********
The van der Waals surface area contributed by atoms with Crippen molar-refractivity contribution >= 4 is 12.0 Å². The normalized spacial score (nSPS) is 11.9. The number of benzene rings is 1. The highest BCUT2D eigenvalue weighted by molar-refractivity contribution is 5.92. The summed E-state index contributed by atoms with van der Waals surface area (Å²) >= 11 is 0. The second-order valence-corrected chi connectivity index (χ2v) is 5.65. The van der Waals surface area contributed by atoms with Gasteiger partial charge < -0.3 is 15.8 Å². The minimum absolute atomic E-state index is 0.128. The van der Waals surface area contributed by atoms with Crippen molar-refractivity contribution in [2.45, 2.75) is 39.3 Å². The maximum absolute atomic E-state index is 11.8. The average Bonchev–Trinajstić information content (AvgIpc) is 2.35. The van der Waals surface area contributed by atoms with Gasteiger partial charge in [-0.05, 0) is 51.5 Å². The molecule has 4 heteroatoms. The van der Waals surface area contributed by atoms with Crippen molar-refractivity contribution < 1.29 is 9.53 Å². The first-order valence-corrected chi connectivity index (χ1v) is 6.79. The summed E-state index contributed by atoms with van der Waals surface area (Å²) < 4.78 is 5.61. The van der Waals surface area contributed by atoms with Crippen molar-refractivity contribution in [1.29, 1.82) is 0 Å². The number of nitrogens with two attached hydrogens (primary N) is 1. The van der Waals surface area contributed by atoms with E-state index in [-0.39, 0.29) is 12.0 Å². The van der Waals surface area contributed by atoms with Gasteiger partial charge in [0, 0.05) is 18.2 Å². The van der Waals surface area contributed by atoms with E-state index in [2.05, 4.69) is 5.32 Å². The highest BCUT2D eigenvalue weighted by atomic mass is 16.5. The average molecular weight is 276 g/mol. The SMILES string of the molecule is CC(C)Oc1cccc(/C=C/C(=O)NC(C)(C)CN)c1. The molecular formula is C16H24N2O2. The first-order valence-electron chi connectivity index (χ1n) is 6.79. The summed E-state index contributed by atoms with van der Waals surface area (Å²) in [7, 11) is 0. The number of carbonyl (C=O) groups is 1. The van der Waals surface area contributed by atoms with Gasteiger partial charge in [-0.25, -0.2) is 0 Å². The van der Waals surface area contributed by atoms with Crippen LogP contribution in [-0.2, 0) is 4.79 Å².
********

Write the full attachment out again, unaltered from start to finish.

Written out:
The van der Waals surface area contributed by atoms with Crippen molar-refractivity contribution >= 4 is 12.0 Å². The normalized spacial score (nSPS) is 11.9. The number of benzene rings is 1. The highest BCUT2D eigenvalue weighted by molar-refractivity contribution is 5.92. The summed E-state index contributed by atoms with van der Waals surface area (Å²) >= 11 is 0. The second-order valence-corrected chi connectivity index (χ2v) is 5.65. The van der Waals surface area contributed by atoms with Gasteiger partial charge < -0.3 is 15.8 Å². The minimum absolute atomic E-state index is 0.128. The van der Waals surface area contributed by atoms with Crippen molar-refractivity contribution in [2.45, 2.75) is 39.3 Å². The maximum absolute atomic E-state index is 11.8. The average Bonchev–Trinajstić information content (AvgIpc) is 2.35. The van der Waals surface area contributed by atoms with Gasteiger partial charge in [-0.05, 0) is 51.5 Å². The molecule has 4 heteroatoms. The van der Waals surface area contributed by atoms with Crippen molar-refractivity contribution < 1.29 is 9.53 Å². The first-order valence-corrected chi connectivity index (χ1v) is 6.79. The summed E-state index contributed by atoms with van der Waals surface area (Å²) < 4.78 is 5.61. The van der Waals surface area contributed by atoms with Crippen molar-refractivity contribution in [1.29, 1.82) is 0 Å². The number of nitrogens with two attached hydrogens (primary N) is 1. The van der Waals surface area contributed by atoms with E-state index in [-0.39, 0.29) is 12.0 Å². The van der Waals surface area contributed by atoms with Gasteiger partial charge in [0, 0.05) is 18.2 Å². The van der Waals surface area contributed by atoms with E-state index in [2.05, 4.69) is 5.32 Å². The highest BCUT2D eigenvalue weighted by atomic mass is 16.5. The average molecular weight is 276 g/mol. The SMILES string of the molecule is CC(C)Oc1cccc(/C=C/C(=O)NC(C)(C)CN)c1. The molecular formula is C16H24N2O2. The first-order valence-electron chi connectivity index (χ1n) is 6.79. The summed E-state index contributed by atoms with van der Waals surface area (Å²) in [7, 11) is 0. The number of carbonyl (C=O) groups is 1. The van der Waals surface area contributed by atoms with Gasteiger partial charge in [-0.25, -0.2) is 0 Å². The van der Waals surface area contributed by atoms with Crippen LogP contribution in [-0.2, 0) is 4.79 Å².